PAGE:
Insights Blog

July 14th, 2020

Black Lives Matter Themed Ads See Success

Author

Ace Metrix

We recently highlighted the challenges brands have faced when communicating their values in regards to the Black Lives Matter movement and ways to mitigate that risk. Since then, a number of advertisers chimed in, particularly during the BET Awards on June 28th. Some of which proved there can be more reward than risk when taking a stand on the matter. 

In order to shed light on what is working, we analyzed some of the highest scoring Black Lives Matter themed ads from recent weeks. All of the following significantly beat the recent all-industry Ace Score norm of 544 proving ads can successfully weigh in on current cultural events.

One of the key takeaways we’re seeing for all culturally-relevant topics, whether it is COVID-19, pride, or BLM, is that consumers don’t want to simply be lectured to by brands. They want to know what brands themselves are doing to make a difference. Many consumers are glad to have brands entering these culturally significant and yet often difficult conversations, but it still needs to be done in a way that does not seem to be a cash grab.

Top Performing Black Lives Matter Ads

Brand Ad Title

Length

Ace Score

NBA The Truth is #BlackLivesMatter

1:00

691

Papa John’s Delivering Better

1:00

685

Sprite Together We Can

0:30

629

YouTube Stand Against Racial Injustice

0:25

621

Disney Black Lives Matter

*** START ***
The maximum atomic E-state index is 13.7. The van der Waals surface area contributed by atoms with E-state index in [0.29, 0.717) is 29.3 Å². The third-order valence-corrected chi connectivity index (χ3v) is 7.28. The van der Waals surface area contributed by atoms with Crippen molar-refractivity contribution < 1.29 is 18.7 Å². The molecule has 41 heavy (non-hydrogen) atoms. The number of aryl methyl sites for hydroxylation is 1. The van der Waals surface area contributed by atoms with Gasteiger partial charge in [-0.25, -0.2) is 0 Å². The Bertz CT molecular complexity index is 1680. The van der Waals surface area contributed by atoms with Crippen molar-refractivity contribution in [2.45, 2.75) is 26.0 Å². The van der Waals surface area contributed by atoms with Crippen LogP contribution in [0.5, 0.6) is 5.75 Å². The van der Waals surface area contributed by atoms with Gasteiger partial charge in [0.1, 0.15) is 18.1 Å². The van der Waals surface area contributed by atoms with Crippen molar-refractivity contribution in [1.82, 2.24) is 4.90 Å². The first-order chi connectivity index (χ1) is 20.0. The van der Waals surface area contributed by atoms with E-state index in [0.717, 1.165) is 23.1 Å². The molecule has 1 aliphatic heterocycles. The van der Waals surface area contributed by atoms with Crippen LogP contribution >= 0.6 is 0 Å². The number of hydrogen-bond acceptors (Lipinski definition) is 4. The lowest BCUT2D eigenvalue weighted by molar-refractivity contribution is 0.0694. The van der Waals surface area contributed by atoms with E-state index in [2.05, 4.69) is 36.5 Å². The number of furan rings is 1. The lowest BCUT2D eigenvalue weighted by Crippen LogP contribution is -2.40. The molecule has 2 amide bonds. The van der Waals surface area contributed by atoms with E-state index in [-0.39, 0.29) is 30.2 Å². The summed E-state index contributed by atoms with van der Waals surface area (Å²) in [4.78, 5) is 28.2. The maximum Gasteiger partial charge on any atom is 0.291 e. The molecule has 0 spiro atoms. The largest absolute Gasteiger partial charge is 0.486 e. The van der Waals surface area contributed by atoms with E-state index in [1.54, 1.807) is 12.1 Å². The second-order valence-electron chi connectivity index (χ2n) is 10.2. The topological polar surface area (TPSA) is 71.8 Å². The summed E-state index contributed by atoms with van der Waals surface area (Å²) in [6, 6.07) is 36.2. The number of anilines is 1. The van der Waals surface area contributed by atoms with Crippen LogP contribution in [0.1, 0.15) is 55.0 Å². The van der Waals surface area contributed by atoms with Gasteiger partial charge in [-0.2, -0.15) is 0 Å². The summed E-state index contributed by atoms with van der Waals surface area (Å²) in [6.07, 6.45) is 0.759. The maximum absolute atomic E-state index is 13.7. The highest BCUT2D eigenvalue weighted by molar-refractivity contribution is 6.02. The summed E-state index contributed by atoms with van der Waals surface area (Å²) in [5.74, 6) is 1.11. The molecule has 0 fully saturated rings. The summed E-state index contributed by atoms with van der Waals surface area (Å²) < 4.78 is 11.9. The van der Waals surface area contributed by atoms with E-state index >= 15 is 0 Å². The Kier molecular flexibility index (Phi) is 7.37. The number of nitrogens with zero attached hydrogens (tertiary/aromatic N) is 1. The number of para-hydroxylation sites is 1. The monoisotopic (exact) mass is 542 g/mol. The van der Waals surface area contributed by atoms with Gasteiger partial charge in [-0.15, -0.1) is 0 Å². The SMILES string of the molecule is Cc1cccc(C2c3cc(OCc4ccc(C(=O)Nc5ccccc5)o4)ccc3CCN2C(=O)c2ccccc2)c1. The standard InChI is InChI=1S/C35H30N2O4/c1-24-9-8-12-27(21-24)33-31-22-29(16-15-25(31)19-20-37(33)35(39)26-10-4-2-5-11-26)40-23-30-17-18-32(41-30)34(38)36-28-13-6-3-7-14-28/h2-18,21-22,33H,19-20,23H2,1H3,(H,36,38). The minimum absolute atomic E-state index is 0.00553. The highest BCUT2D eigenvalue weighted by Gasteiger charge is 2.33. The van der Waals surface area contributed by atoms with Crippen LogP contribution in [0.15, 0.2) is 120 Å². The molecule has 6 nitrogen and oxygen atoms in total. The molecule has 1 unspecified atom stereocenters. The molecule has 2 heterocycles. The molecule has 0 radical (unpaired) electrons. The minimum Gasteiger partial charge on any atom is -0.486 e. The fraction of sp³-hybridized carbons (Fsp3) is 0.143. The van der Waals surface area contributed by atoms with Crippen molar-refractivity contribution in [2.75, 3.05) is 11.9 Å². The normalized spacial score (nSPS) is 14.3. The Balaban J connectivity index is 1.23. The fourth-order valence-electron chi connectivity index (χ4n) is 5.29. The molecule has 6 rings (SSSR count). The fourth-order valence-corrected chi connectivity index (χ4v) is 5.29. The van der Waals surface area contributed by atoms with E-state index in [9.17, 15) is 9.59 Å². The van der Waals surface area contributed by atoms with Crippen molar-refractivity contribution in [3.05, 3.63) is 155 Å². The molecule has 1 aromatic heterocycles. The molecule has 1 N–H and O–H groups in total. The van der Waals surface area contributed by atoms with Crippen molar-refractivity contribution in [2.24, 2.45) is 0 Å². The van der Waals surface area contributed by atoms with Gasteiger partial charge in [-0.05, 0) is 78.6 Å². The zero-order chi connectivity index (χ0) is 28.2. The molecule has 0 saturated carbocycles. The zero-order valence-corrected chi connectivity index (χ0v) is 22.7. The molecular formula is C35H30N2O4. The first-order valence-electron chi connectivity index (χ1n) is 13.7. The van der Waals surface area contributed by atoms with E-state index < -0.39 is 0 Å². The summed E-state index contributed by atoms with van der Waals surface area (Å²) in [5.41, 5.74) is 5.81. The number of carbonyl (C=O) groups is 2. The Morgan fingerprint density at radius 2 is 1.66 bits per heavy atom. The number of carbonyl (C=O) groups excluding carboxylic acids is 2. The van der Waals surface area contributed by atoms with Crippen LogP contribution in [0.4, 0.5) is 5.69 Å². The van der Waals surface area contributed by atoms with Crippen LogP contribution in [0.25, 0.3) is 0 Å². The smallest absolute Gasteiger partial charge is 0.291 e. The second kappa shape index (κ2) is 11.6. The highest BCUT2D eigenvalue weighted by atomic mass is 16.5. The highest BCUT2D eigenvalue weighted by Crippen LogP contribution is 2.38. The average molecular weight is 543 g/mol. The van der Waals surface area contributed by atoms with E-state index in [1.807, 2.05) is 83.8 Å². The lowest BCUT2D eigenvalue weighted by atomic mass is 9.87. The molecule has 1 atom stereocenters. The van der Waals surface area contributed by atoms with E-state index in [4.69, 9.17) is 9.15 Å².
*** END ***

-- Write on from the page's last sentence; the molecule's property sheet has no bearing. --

0:30

621

Sprite Dream Big

0:30

614

Nike For Once, Don’t Do It

1:00

605

Coca-Cola The Change

1:00

590

Verizon Happy Father’s Day

1:10

589

Youtube Bear Witness, Take Action

0:30

578

NBA | “The Truth is #BlackLivesMatter”

Leading the pack with a PSA-style spot, the NBA also found success among its own ads with “The Truth is #BlackLivesMatter” ranking as its highest scoring ad ever. The Message, named the Single Best Thing about the ad by 48% of respondents, drove an impressive Likeability score of 727 – also the highest among Black Lives Matter ads.

The message’s impact was also reflected in emotional signal with “The Truth is #BlackLivesMatter” registering scores on Adtastic (general appreciation for an ad) and Corporate Responsibility (reflecting a brand/ad in a compassionate light). On top of that, it contributed to an Empower score on par with just 2.78% of all ads:

“I am glad that they are not afraid to speak out on the BLM movement and as a brand it is something to not be afraid about. I am really happy to see that.” Female 16-20